October 20, 2003 CHARLOTTESVILLE In its breakthrough 9-5 season in 2002, Virginia won six games when it was the underdog. If the Cavaliers are to make anything of this season, they'll have to do it as an underdog again.
Virginia certainly didn't take advantage of its perceived advantage in the first half of this season. The Cavaliers were the favorites in their first six games and went 4-2.
How many more times will they be favored this season? This week against Troy State at home. Probably on Nov. 22, when Georgia Tech comes to Scott Stadium. UVa usually beats Tech in Charlottesville, although the Yellow Jackets have been better than expected, with victories over Auburn, N.C. State and Wake Forest.
In all fairness, Virginia was not a big favorite in any of its first six games, nor was it a heavy underdog against Florida State, a game the Cavaliers could have won.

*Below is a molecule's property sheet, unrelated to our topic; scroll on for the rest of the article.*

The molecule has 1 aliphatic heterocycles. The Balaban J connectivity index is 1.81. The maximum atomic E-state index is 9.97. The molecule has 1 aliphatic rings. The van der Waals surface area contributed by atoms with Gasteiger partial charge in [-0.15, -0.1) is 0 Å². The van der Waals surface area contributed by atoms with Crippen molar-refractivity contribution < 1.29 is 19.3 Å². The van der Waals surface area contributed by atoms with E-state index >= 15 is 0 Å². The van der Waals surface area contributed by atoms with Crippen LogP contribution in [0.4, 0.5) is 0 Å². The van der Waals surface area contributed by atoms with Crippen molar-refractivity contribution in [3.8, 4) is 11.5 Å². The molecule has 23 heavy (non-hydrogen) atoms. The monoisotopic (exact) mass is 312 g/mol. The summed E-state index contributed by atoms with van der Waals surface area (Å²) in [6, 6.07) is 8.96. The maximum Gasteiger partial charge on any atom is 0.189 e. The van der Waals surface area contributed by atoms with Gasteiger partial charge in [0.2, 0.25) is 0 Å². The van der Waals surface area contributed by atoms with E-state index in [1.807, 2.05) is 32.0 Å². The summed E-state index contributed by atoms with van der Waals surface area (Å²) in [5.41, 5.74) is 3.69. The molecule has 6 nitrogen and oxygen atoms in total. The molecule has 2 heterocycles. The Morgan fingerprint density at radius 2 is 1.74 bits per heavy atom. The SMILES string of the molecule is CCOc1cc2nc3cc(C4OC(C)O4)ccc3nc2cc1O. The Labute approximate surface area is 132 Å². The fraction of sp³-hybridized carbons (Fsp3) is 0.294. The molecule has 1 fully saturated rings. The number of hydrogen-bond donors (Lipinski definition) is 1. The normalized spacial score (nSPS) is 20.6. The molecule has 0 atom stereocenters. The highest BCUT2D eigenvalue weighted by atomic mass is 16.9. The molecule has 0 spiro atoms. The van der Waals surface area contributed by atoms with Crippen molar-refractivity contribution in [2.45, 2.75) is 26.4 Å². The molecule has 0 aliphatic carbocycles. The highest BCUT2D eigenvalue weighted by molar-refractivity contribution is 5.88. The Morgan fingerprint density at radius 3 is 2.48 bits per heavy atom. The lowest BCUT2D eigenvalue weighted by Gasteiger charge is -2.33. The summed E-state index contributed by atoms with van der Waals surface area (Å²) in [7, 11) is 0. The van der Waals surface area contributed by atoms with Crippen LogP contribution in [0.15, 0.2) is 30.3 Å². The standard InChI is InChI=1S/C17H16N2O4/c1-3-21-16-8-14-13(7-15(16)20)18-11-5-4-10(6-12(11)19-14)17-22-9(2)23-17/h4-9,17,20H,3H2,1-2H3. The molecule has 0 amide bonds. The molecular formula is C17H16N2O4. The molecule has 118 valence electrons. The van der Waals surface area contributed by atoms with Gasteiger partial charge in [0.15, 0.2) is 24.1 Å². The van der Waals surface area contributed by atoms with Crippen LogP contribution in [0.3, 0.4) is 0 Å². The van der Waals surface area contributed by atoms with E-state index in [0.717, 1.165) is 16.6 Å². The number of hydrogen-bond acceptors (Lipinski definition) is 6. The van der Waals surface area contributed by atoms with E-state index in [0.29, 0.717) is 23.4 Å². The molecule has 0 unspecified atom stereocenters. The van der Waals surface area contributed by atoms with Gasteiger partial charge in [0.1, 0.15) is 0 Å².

The Seminoles out-gained Virginia 385-321 in a 19-14 victory, but it was mistakes that killed the Cavaliers. An interception and a fumble both led to Xavier Beitia field goals, and a Kevin Bailey snap zoomed past surprised quarterback Matt Schaub on a crucial third-and-three play midway through the fourth quarter.
Virginia had just one first down and 11 yards of total offense in the fourth quarter, when Florida State got the ball after a UVa punt with 6:19 remaining and never gave it back. The Cavaliers had not distinguished themselves in the fourth quarter one week earlier against Clemson, when the Tigers turned a 17-10 deficit into a 24-17 lead. UVa also had a disastrous fourth quarter in a 31-7 loss at South Carolina earlier this season.